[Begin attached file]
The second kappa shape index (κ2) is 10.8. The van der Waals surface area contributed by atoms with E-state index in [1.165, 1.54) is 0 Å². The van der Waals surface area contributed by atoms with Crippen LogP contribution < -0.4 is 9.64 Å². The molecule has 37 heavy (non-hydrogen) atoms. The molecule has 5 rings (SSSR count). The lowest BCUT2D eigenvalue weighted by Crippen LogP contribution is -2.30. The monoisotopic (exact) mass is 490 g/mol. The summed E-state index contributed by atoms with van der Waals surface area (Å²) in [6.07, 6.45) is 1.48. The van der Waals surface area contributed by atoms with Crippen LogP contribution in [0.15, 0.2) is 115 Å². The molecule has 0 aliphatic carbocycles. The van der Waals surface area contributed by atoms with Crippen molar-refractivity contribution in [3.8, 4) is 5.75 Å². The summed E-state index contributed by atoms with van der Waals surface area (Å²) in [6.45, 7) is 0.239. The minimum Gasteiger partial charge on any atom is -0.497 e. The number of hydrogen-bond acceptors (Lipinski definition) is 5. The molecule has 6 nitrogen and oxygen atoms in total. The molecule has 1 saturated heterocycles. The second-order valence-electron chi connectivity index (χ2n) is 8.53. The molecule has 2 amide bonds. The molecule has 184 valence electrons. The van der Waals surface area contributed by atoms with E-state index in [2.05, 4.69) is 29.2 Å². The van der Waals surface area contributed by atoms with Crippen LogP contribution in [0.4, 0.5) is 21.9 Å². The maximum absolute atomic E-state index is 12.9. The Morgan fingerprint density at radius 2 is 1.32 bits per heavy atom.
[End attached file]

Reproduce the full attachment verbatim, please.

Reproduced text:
The second kappa shape index (κ2) is 10.8. The van der Waals surface area contributed by atoms with E-state index in [1.165, 1.54) is 0 Å². The van der Waals surface area contributed by atoms with Crippen LogP contribution < -0.4 is 9.64 Å². The molecule has 37 heavy (non-hydrogen) atoms. The molecule has 5 rings (SSSR count). The lowest BCUT2D eigenvalue weighted by Crippen LogP contribution is -2.30. The monoisotopic (exact) mass is 490 g/mol. The summed E-state index contributed by atoms with van der Waals surface area (Å²) in [6.07, 6.45) is 1.48. The van der Waals surface area contributed by atoms with Crippen LogP contribution in [0.15, 0.2) is 115 Å². The molecule has 0 aliphatic carbocycles. The van der Waals surface area contributed by atoms with Crippen molar-refractivity contribution in [3.8, 4) is 5.75 Å². The summed E-state index contributed by atoms with van der Waals surface area (Å²) in [6.45, 7) is 0.239. The minimum Gasteiger partial charge on any atom is -0.497 e. The number of hydrogen-bond acceptors (Lipinski definition) is 5. The molecule has 6 nitrogen and oxygen atoms in total. The molecule has 1 saturated heterocycles. The second-order valence-electron chi connectivity index (χ2n) is 8.53. The molecule has 2 amide bonds. The molecule has 184 valence electrons. The van der Waals surface area contributed by atoms with E-state index in [2.05, 4.69) is 29.2 Å². The van der Waals surface area contributed by atoms with Crippen LogP contribution in [0.4, 0.5) is 21.9 Å². The maximum absolute atomic E-state index is 12.9. The Morgan fingerprint density at radius 2 is 1.32 bits per heavy atom.